Driscoll House, manged by Clearsprings Ready Homes, houses refugees in awful conditions (Photo: Stephen Craven)

“Tomorrow anything could happen to me, maybe I’ll get sent back, or maybe I’ll die.

“It’s really difficult. People get sick thinking too much about what’s going to happen to them.

“And an £8 a week allowance is nothing. There’s not many words to describe this situation.”

“It’s not good for people. We don’t need five-star housing, but we need to feel like we’re human. We don’t feel like that here.”

Ibrahim lives at Driscoll House in south London. It has roughly 100 rooms for around 400 refugees.

“They should close it,” Ibrahim told Socialist Worker. “Water drips down onto your head from the ceilings. Even when the building has been cleaned, it still feels dirty.

“There’s only two washing machines. And you can hear rats

too. We’re not animals, we shouldn’t have to live like that.”

Ibrahim says the house is “old and run down”. “There’s cracks and holes in the walls, and they try to cover them but it’s not good enough.

“We also can only eat until 5pm… Sometimes we get old fruit or food that’s mouldy.”

Most of the refugees sleep on metal frame bunk beds, with thin mattresses.

“We get told that where we come from we’d never get anything like this,” Ibrahim added. “The staff say we should be grateful.

“It makes me laugh because none of them understand my position, or would live in my situation.”

Staff are supposed to leave toiletries in the accommodation, so anyone can take what they need.

“But they only do this when someone important like the Home Office or organisations come,” Ibrahim said. “Otherwise the stuff we need isn’t there.”

The house has one medical room and for most people rooms and facilities are shared. Each floor has a toilet and shower, and around 20 rooms.

“People are not happy, they’re disappointed. They’ve already come from a bad situation,” Ibrahim explained.

“Now they have to deal with sharing a room, bad food and accommodation that was built a long time ago.”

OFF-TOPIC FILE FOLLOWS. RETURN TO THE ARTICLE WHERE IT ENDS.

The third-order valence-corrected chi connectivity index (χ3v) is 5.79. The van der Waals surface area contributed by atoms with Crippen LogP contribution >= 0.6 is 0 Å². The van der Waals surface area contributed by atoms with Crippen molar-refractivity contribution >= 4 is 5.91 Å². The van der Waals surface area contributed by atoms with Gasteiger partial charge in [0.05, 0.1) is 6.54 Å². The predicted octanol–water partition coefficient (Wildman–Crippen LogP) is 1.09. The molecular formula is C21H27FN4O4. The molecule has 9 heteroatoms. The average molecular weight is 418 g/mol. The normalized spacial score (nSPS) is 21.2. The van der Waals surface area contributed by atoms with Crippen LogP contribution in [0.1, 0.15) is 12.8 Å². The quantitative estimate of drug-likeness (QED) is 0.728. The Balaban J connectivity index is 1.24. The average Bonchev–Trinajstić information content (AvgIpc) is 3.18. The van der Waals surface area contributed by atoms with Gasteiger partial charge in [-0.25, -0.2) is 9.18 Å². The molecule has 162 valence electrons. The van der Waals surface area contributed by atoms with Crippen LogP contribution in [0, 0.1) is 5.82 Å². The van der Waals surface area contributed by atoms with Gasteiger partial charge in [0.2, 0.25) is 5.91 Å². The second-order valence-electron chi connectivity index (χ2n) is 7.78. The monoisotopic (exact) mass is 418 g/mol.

Ibrahim thinks that refugees are kept there because it’s cheap. “People still have some hope when they come here to study or work and be active,” he added.

“Then after all that they could be refused or transferred to Rwanda. I don’t understand why. They should be given a chance.”

“We wait for months for documents, and even cards and ID. It feels like we’re always waiting—we’re patient but it’s annoying.

“It’s not a good feeling. People are also scared to speak out. I never think about tomorrow. I live for the day, I have no choice.

Driscoll House has seen two protests against removals to the Bibby Stockholm in Dorset. Ibrahim said the barge would be “a prison”.

“And Rwanda is just so dangerous, it’s not fair. Where is the humanity? It’s all about the media attention for the government.

“When people go to the immigration centre in Croydon they get scared that they’re not going to come back. But if they don’t go, they could lose their asylum claim.

“Where I live some people have started to run away because they don’t feel safe. We don’t know where they go—and no one in charge cares.”

Ibrahim is a pseudonym. Join Stand Up To Racism’s national protest in London on Saturday 29 June against the Rwanda deportation scheme go to standuptoracism.org.uk for more details


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